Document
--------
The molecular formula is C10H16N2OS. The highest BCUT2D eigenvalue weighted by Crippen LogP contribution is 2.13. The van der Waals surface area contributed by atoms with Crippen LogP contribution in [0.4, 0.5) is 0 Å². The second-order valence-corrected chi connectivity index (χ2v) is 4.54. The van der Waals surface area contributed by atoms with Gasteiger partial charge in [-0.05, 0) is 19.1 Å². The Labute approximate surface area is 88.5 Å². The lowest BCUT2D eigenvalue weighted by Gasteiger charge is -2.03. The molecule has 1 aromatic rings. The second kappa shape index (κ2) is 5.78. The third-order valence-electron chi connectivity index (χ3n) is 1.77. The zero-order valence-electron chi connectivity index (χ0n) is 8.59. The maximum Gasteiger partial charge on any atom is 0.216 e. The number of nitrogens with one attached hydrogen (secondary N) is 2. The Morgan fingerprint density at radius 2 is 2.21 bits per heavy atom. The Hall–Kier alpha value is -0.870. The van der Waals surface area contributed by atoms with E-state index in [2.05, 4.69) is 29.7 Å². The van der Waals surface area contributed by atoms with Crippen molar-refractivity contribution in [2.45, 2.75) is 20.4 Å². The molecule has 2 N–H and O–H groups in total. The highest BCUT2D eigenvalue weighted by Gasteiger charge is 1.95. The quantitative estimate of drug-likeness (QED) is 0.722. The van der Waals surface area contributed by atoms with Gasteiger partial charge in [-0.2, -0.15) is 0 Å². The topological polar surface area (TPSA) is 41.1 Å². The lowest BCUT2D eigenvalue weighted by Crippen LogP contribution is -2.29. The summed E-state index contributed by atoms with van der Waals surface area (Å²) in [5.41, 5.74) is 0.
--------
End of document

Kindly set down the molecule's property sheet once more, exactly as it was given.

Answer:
The molecular formula is C10H16N2OS. The highest BCUT2D eigenvalue weighted by Crippen LogP contribution is 2.13. The van der Waals surface area contributed by atoms with Crippen LogP contribution in [0.4, 0.5) is 0 Å². The second-order valence-corrected chi connectivity index (χ2v) is 4.54. The van der Waals surface area contributed by atoms with Gasteiger partial charge in [-0.05, 0) is 19.1 Å². The Labute approximate surface area is 88.5 Å². The lowest BCUT2D eigenvalue weighted by Gasteiger charge is -2.03. The molecule has 1 aromatic rings. The second kappa shape index (κ2) is 5.78. The third-order valence-electron chi connectivity index (χ3n) is 1.77. The zero-order valence-electron chi connectivity index (χ0n) is 8.59. The maximum Gasteiger partial charge on any atom is 0.216 e. The number of nitrogens with one attached hydrogen (secondary N) is 2. The Morgan fingerprint density at radius 2 is 2.21 bits per heavy atom. The Hall–Kier alpha value is -0.870. The van der Waals surface area contributed by atoms with E-state index in [2.05, 4.69) is 29.7 Å². The van der Waals surface area contributed by atoms with Crippen molar-refractivity contribution in [2.45, 2.75) is 20.4 Å². The molecule has 2 N–H and O–H groups in total. The highest BCUT2D eigenvalue weighted by Gasteiger charge is 1.95. The quantitative estimate of drug-likeness (QED) is 0.722. The van der Waals surface area contributed by atoms with Gasteiger partial charge in [-0.2, -0.15) is 0 Å². The topological polar surface area (TPSA) is 41.1 Å². The lowest BCUT2D eigenvalue weighted by Crippen LogP contribution is -2.29. The summed E-state index contributed by atoms with van der Waals surface area (Å²) in [5.41, 5.74) is 0.